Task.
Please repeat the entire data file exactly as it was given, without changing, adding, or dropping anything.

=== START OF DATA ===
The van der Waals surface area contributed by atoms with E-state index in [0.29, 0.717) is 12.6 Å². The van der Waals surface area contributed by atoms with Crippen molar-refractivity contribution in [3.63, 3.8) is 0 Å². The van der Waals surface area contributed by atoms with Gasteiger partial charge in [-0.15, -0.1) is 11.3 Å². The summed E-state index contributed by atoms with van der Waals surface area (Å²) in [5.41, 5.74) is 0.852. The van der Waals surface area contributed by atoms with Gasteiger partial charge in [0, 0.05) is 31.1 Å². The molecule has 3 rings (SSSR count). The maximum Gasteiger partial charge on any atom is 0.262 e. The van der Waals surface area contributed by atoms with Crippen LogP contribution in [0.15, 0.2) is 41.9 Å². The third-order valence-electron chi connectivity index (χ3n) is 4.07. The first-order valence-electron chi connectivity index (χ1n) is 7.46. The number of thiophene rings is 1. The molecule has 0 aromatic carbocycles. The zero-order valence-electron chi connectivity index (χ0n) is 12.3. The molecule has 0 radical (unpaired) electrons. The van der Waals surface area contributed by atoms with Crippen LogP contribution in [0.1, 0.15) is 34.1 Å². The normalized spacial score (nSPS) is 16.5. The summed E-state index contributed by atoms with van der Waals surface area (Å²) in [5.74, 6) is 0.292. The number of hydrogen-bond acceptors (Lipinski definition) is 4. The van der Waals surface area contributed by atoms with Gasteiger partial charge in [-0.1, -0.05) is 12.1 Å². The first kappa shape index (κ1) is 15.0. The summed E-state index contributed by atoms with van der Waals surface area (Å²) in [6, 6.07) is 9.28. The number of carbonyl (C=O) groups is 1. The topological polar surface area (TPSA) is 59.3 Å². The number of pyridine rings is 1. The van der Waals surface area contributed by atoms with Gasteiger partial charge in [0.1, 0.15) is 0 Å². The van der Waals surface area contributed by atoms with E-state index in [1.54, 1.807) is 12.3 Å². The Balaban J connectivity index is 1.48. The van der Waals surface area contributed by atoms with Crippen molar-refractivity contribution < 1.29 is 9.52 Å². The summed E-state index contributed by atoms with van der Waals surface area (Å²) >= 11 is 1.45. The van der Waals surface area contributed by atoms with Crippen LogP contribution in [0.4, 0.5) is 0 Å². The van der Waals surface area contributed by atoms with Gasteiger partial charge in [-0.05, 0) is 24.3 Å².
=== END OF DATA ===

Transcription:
The van der Waals surface area contributed by atoms with E-state index in [0.29, 0.717) is 12.6 Å². The van der Waals surface area contributed by atoms with Crippen molar-refractivity contribution in [3.63, 3.8) is 0 Å². The van der Waals surface area contributed by atoms with Gasteiger partial charge in [-0.15, -0.1) is 11.3 Å². The summed E-state index contributed by atoms with van der Waals surface area (Å²) in [5.41, 5.74) is 0.852. The van der Waals surface area contributed by atoms with Gasteiger partial charge in [0, 0.05) is 31.1 Å². The molecule has 3 rings (SSSR count). The maximum Gasteiger partial charge on any atom is 0.262 e. The van der Waals surface area contributed by atoms with Crippen LogP contribution in [0.15, 0.2) is 41.9 Å². The third-order valence-electron chi connectivity index (χ3n) is 4.07. The first-order valence-electron chi connectivity index (χ1n) is 7.46. The number of thiophene rings is 1. The molecule has 0 aromatic carbocycles. The zero-order valence-electron chi connectivity index (χ0n) is 12.3. The molecule has 0 radical (unpaired) electrons. The van der Waals surface area contributed by atoms with Crippen LogP contribution in [0.1, 0.15) is 34.1 Å². The normalized spacial score (nSPS) is 16.5. The summed E-state index contributed by atoms with van der Waals surface area (Å²) in [5.74, 6) is 0.292. The number of hydrogen-bond acceptors (Lipinski definition) is 4. The van der Waals surface area contributed by atoms with Gasteiger partial charge in [-0.1, -0.05) is 12.1 Å². The first kappa shape index (κ1) is 15.0. The summed E-state index contributed by atoms with van der Waals surface area (Å²) in [6, 6.07) is 9.28. The number of carbonyl (C=O) groups is 1. The topological polar surface area (TPSA) is 59.3 Å². The number of pyridine rings is 1. The van der Waals surface area contributed by atoms with Gasteiger partial charge in [0.1, 0.15) is 0 Å². The van der Waals surface area contributed by atoms with E-state index in [1.54, 1.807) is 12.3 Å². The Balaban J connectivity index is 1.48. The van der Waals surface area contributed by atoms with Crippen molar-refractivity contribution < 1.29 is 9.52 Å². The summed E-state index contributed by atoms with van der Waals surface area (Å²) >= 11 is 1.45. The van der Waals surface area contributed by atoms with Crippen LogP contribution in [0.4, 0.5) is 0 Å². The van der Waals surface area contributed by atoms with Gasteiger partial charge in [-0.05, 0) is 24.3 Å².